Of course, space mining and resource gathering present many problems to potential explorers and developers. It will require a huge initial investment, and the cost of obtaining elements will offset the potential value of the elements obtained. In the words of Tim Worstall, writing for Forbes about Asteroid 2012 DA14, “The value of any lump of rock is not the value of the metals trapped within it. It is the value of those trapped metals minus the cost of untrapping them.” This potential cost, however, has not deterred billionaires such as Elon Musk, Richard Branson, and Jeff Bezos from investing in the technology necessary to build a space industry. SpaceX, Virgin Galactic, and the new firm Planetary Resources all have their eyes on the profits spinning through the Solar System. Some companies will surely fail, of course, but those that succeed will become the new demigods of the world economy.

Bringing back large quantities of gold and rare-earth metals could potentially send a shockwave through Earth-based markets. A large influx of resources all at once would cause the value of such resources to plummet. Speculators and entrepreneurs will have to take care with how they introduce the resources back on Earth to avoid potential economic catastrophe. However, such has always been the case with the discovery of new resources. Spain’s bounty of silver from South America wound up bankrupting the country, as they brought so much silver back it completely devalued their currency. With proper foresight, planning, and legal implementation, entrepreneurs and governments can coordinate to avoid the worst of any economic backlash. That said, a drop in resource prices would drastically reduce the cost of goods that depend on those materials, making everything from consumer goods to medical equipment more available to society at large.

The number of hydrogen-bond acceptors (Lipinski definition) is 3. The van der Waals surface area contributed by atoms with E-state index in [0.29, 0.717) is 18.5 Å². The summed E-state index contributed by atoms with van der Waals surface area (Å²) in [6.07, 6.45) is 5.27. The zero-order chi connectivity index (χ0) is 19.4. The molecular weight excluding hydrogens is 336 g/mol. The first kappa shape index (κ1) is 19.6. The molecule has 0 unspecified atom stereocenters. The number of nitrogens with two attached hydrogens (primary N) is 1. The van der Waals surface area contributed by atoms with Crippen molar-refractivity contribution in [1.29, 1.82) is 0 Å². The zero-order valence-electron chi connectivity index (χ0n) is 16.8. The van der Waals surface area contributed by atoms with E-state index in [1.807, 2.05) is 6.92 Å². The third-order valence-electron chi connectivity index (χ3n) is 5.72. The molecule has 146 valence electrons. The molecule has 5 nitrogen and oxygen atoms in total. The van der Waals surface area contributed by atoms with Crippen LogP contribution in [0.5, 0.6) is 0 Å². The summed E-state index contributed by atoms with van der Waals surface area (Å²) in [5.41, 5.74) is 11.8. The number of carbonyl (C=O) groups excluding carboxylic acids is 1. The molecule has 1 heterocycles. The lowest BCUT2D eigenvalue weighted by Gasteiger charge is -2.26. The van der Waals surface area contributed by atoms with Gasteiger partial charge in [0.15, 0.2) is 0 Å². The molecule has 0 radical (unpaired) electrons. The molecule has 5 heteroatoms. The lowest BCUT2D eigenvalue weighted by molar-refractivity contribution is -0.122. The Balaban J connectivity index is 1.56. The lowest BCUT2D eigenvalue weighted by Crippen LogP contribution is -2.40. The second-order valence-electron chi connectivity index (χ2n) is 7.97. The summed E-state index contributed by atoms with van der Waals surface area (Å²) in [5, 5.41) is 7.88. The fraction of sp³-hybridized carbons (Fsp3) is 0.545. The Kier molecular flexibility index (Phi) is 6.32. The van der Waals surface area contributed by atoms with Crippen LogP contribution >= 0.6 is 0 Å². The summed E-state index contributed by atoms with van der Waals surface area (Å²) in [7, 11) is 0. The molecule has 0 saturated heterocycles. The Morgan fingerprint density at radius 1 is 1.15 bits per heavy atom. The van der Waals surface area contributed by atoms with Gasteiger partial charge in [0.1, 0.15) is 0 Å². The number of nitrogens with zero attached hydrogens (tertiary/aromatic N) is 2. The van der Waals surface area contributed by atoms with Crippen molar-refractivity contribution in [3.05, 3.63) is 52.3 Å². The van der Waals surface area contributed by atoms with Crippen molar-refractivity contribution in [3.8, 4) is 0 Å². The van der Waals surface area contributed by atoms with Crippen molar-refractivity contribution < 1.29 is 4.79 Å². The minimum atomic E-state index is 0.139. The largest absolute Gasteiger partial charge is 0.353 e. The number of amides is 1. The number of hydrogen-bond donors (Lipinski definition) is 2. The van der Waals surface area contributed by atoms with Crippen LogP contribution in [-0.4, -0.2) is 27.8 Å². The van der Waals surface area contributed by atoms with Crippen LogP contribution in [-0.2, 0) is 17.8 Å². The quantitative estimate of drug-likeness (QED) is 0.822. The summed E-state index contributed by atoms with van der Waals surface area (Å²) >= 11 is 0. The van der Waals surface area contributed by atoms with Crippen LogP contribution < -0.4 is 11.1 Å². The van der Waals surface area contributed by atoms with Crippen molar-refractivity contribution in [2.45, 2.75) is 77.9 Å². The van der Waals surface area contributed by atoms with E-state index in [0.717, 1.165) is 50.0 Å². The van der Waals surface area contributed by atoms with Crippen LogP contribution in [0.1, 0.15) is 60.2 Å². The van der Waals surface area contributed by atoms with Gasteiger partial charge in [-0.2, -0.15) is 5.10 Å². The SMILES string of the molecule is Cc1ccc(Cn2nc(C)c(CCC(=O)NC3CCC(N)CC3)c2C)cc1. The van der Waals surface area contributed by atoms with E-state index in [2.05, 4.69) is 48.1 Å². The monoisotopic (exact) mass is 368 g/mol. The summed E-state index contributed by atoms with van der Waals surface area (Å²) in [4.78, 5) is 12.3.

Eventually, advanced orbital industry will make the space industry self-sustaining. Moving equipment and materials into orbit costs tremendous amounts of money. With the proper infrastructure, companies would extract necessary resources from space itself and not need to spend money launching them into orbit. In time, firms could even manufacture components in space, allowing for orbiting shipyards and further reducing the cost of launching ships from the surface. According to one Guardian article by Ian Sample, one company has its eyes on doing just that. One of Deep Space Industries’ long-term ideas “is to build a space-borne manufacturing facility that takes in asteroid material, processes it into usable alloys and other substances, and makes objects with the material via a 3D printer.” Once we have reached that level of development, we will have the ability to push the horizon out even further, taking a serious look at colonizing Mars, the Galilean moons, and other prime Solar System real estate. Space will likely become the breakaway industry of the 21st century. After that, limitless possibilities await.

Photo By: NASA